The 'other woman' was Florence Bromley, a 26-year-old divorcee who lived in Philadelphia. She had tried marriage in 1903, didn't care for it, and left her husband after two weeks. She and MacFarland met when he was based in Philadelphia and he advertised for a stenographer. Florence got the job and a whole lot more besides. There was no doubt about her feelings for MacFarland and she continued to pepper her lover with letters as he languished behind bars, little realizing the importance that these letters would assume. When detectives went to interview Florence she grimaced and said that she would prefer to not testify at the trial. "How 'bout we charge you with being an accomplice to murder, instead?" was the threatening response. Well, if you put like that, said Florence …. Unsurprisingly she agreed to testify.
Mott did his best to poison the atmosphere before the trial began. He made sure that teasing extracts from Florence's love letters were leaked to the press. Newspaper readers could now chortle over the way that MacFarland always called Florence "Bunny," and how she styled herself his "Bunnywife."
MacFarland went on trial before Chief Judge William S. Gummere in Newark on January 28, 1912. The courtroom was packed each day. Most came to hear the contents of the notorious "Bunnywife" letters and few left disappointed. Those that were read out in court contained steamy exchanges that no newspaper dare print, while Judge Gummere ruled that a few were so graphic that they could not be made public at all. At a later court hearing, shocked justices noted that the letters "denoted the greatest degree of intimacy possible between a man and a woman."
Mott made great capital out of these 58 letters because he needed to. The prosecution case was actually wafer-thin; so thin, in fact, that MacFarland's attorney didn't think it necessary to call his client to the stand. This, apparently, didn't sit well with the jury. They wanted to hear him explain how a bottle of deadly poison – to be used as silver cleaner! – wound up in the bathroom. Judge Gummere's admonition that the defendant's morality had no bearing on whether he was guilty of murder had little impact on the jury. After a trial lasting just three days they found MacFarland guilty. Gummere was reportedly white-faced with shock when the verdict was announced. But the jury had spoken and it was his duty to pronounce sentence of death.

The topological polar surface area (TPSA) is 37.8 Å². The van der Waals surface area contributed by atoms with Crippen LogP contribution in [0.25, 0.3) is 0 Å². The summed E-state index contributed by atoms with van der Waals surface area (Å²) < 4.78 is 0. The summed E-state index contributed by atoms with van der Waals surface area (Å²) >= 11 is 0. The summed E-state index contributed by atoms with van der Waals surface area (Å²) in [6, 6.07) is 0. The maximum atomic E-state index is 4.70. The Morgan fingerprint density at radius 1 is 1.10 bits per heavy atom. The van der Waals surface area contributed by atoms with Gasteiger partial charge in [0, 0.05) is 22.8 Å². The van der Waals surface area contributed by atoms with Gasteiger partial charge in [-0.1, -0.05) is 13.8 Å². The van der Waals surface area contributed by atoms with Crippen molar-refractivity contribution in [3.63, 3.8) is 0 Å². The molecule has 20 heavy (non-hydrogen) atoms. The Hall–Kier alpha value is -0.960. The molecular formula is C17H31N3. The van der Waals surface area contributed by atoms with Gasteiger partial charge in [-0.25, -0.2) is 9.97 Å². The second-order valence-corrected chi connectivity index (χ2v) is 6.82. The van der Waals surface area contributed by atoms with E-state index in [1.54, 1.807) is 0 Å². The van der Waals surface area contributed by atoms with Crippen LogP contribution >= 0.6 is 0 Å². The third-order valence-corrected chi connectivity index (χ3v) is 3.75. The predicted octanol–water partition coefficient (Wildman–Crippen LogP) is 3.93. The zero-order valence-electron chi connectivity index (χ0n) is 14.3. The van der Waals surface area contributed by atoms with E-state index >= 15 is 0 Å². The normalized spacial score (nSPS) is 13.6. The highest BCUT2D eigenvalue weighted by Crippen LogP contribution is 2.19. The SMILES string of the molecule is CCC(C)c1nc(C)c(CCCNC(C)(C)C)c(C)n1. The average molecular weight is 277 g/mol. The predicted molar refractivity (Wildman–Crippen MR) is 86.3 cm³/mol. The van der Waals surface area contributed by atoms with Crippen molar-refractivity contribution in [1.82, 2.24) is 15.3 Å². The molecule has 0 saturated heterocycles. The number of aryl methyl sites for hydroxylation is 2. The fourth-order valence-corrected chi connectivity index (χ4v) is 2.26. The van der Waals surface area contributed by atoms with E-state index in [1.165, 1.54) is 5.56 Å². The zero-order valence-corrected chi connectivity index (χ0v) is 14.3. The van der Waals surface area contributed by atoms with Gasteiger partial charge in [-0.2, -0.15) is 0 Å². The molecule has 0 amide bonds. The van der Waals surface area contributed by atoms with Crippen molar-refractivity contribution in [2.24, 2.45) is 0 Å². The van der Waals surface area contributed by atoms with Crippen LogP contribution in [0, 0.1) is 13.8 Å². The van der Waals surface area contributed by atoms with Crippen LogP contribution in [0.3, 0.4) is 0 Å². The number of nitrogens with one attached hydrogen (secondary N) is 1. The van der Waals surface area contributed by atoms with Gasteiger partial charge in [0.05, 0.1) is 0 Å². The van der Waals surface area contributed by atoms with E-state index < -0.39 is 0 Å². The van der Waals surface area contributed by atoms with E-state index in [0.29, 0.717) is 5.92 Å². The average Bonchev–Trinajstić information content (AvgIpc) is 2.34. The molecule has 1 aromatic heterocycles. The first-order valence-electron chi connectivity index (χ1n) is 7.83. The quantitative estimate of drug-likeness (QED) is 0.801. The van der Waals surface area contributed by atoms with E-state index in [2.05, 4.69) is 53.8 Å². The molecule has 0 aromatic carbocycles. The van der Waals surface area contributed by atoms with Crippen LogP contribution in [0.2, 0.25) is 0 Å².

An appeal was duly lodged on grounds that the letters had been improperly introduced by the prosecution to demonstrate motive and on June 20, 1912, by a 9-5 majority, the court overturned the conviction. Mott's gamble had backfired.
On October 13, the state tried once more. This time MacFarland did take the stand and apart from one sticky moment – a admission that there wasn't actually any silver in the house– he held up well. Judge Gummere, who was once again on the bench, stressed that MacFarland's frankness in admitting that he had placed cyanide in the bathroom actually weighed in his favor. "Poisoners," Gummere told the jury, "do not go around with brass bands; they usually work in secret." One year to the day after Evelyn MacFarland was found dead, her husband was acquitted and discharged.
But his troubles weren't over yet. Ten days after his acquittal – and after being ditched by Florence – MacFarland was arrested on charges of counterfeiting. He pleaded guilty and was sentenced to 18 months in the federal penitentiary at Atlanta. Upon his release whatever breach that had opened up between him and Florence was healed, and on October 1, 1913, the two were married at Niagara Falls. History doesn't record what happened to the loving couple.
So what do you think? Did Allison MacFarland – as many people reckoned at the time – plan and carry out the perfect murder, or was he the real victim in this tragedy? I'd love to hear from you.